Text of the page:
Assistance to Ukraine will be related to immigration reform - former US Presidential Advisor Bolton
On Monday, December 4, former US National Security Advisor John Bolton said that assistance to Ukraine may be linked to immigration policy reform
This was reported by The Hill.
"I think everybody on the Republican side wants to tie it (ed. - aid to Ukraine) to some kind of reform of our immigration policy with respect to Mexico," Bolton said.
The White House has repeatedly asked Congress to approve further spending on Ukraine, but disagreements among lawmakers have delayed such action.
Bolton reiterated his call for Congress to act on the $61 billion in aid to Ukraine, noting the "hype" over the statement by Office of Management and Budget Director Shalanda Young, who earlier Monday wrote a letter to congressional leaders saying the government "out of money — and nearly out of time" to continue providing aid to Ukraine.
"I don’t think it’s needed tomorrow. I do think it’s urgent and I think Congress should approve it,” Bolton said. “I think there’s a little hype in the budget director’s statement, but in terms of substantive policy, there’s no doubt Congress should act on this. I would hope before they go home for Christmas."
- November 21 During a visit to Ukraine, US Secretary of Defense Lloyd Austin assures the Ukrainian leadership of continued US support.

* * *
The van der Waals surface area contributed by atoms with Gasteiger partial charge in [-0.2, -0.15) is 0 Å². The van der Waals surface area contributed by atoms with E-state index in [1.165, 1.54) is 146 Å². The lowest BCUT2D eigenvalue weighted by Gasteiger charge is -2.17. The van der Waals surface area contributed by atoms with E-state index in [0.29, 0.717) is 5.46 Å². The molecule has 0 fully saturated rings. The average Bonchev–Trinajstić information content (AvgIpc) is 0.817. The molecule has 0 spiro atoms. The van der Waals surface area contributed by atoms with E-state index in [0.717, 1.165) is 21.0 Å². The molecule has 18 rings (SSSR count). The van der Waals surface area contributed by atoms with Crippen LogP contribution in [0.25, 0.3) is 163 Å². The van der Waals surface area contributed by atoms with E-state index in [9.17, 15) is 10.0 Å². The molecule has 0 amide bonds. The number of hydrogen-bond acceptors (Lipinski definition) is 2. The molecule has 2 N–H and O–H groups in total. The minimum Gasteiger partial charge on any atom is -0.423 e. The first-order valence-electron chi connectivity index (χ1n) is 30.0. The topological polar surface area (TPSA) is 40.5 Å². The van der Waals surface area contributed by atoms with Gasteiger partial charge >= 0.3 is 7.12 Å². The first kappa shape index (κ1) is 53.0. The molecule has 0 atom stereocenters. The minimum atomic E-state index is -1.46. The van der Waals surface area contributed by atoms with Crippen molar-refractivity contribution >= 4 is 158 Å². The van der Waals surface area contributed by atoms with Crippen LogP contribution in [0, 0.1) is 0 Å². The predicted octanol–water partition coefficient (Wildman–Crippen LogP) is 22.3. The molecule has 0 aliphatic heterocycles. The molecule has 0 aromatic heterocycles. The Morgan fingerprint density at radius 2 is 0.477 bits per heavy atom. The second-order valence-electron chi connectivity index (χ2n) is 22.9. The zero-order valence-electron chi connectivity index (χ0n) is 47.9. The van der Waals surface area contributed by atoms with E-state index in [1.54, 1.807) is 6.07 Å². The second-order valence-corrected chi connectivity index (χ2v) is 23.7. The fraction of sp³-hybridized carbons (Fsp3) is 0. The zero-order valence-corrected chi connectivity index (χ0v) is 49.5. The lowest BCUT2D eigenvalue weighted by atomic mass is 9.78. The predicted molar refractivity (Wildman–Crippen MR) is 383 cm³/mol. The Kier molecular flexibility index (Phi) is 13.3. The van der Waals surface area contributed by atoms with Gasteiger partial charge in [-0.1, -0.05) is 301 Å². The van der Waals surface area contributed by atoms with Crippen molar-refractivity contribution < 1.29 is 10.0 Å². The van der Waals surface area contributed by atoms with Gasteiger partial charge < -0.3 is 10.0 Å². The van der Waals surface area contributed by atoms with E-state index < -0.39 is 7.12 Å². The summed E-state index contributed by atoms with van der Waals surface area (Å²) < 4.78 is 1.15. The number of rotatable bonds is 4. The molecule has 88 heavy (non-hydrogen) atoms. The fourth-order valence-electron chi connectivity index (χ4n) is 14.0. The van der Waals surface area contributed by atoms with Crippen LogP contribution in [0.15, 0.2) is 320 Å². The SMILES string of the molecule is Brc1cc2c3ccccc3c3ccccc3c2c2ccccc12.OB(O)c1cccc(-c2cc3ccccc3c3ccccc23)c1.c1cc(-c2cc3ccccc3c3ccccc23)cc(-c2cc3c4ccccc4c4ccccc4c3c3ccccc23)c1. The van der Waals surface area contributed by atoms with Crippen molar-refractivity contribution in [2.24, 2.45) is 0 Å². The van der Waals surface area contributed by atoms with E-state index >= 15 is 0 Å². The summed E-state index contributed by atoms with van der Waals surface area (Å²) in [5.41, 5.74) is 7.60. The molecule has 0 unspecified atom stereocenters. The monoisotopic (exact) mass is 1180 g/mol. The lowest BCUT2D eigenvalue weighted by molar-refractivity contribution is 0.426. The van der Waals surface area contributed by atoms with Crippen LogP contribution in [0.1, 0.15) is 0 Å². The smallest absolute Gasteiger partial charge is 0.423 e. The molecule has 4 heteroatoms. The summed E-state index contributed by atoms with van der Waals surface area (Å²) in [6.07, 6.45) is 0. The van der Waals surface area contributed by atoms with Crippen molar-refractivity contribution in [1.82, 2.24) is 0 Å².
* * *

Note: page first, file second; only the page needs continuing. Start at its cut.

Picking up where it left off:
- November 26 Senate Majority Leader Chuck Schumer announces that he will propose to senators to introduce bills, including one on funding for aid to Ukraine and Israel, next week.
- On December 2, US National Security Council Coordinator John Kirby again called on Congress to take action to allocate the funds needed to continue aid to Ukraine. He noted that this should be done by the end of the current calendar year.
- On Monday, November 4, the White House said that without a congressional decision, it would run out of money to provide weapons to Ukraine in its fight against Russia by the end of the year.
- Later, Democratic Senate Majority Leader Chuck Schumer scheduled the first vote on a bill proposed by Joe Biden to allocate $106 billion, including for Ukraine and Israel. President Volodymyr Zelenskyy will address the Congress on Tuesday via secure video conference.